In the example above, the digital forensics team was able to determine which servers were encrypted, and by learning that it was only a small portion of the overall servers, was able to help the organization get up and running faster. In addition, digital forensics was able to determine which data was taken and identify the root cause. Both of these insights could be used to inform the organization’s response and next steps, for example an SEC disclosure filing or a public announcement, as well as guide them in proactive steps to prevent a repeat incident. In this case, security awareness training and employee education on social engineering.
Understanding the root cause of an incident, restoration, and remediation are the three main goals for an IR team, and all are heavily facilitated by digital forensics, which can not only help reduce the initial scope of the attack but can help organizations get up and running faster while preventing future cyber attacks.
By investigating and providing valuable information to the rest of the IR team, digital forensics allows the IR team to work fast, often in parallel, reducing overall downtime for the organization. The IR team will know, based on the digital forensics investigation, the exact scope of the incident, the root cause, and what steps are needed to restore an organization’s environment, fast. Days of downtime could equal millions of dollars lost, especially for large organizations, not to mention the impact of interrupted operations for sectors such as healthcare or government, so being able to restore operations as soon as possible is critical.
Just as incident response has proactive and reactive components, there are proactive steps an organization can take to streamline digital forensics during an incident. Having strong cybersecurity architecture, having knowledge of the IT environment, and having tools such as managed detection and response (MDR) that can gather and correlate data beyond the endpoint, not only can reduce the scope of an incident and stop it before it escalates, but can aid digital forensics in their investigation, leading to a better, more through, and faster response.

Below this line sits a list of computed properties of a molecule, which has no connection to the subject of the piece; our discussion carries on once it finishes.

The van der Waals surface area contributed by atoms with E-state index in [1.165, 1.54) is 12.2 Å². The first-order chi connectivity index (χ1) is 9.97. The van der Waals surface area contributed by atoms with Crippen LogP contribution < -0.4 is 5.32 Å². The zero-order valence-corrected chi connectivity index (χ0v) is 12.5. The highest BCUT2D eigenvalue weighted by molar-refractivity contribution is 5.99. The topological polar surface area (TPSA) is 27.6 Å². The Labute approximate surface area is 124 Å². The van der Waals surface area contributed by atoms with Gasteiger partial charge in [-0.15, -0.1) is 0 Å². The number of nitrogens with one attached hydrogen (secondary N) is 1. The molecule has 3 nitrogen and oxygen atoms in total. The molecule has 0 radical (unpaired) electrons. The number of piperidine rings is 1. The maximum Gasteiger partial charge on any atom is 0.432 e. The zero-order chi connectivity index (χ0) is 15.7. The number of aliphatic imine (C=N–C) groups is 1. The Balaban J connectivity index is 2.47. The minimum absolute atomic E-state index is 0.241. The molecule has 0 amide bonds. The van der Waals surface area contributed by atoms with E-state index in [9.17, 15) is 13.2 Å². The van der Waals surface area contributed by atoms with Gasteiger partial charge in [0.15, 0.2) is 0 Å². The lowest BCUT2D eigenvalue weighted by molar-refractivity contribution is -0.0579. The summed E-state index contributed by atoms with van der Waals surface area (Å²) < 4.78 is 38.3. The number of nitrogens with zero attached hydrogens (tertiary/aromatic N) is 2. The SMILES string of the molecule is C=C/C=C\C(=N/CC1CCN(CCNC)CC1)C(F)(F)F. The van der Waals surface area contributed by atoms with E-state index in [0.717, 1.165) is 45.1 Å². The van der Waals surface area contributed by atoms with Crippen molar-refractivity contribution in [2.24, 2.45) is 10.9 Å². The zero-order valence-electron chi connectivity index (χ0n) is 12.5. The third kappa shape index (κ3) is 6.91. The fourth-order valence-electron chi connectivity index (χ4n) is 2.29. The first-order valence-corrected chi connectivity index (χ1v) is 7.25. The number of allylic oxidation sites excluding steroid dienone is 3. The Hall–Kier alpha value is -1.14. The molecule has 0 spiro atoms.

While digital forensics is just one piece of the incident response puzzle, it’s a vital one, and having experienced experts in digital forensics is critical when containing and remediating a major incident. Due to the modern IT landscape, digital evidence can be spread among multiple physical locations (such as applications, servers, and the cloud), the threat actor could have used advanced tactics, techniques, and procedure (TTPs) which could hinder digital forensics investigations, or the incident could be so severe that the forensics element becomes complicated and labor-intensive. This means it’s important that, if an organization has a retainer or is working with their cyber insurance provider, they choose a preferred partner with reputable, comprehensive digital forensics capabilities.
Arctic Wolf Incident Response and Digital Forensics
Digital forensics is at the core of Arctic Wolf Incident Response, and our advanced digital forensics team works in parallel with the IR team for a faster response, complete remediation, and quicker restoration. Our digital forensics team detects the root cause in over 90% of cases. For organizations, this means they will gain insights into both the incident and their own environment, allowing them to take actions to prevent future incidents. For incident response, this means the IR team will know exactly what’s needed to restore and rebuild and organization’s environment based on both the root cause and the extent.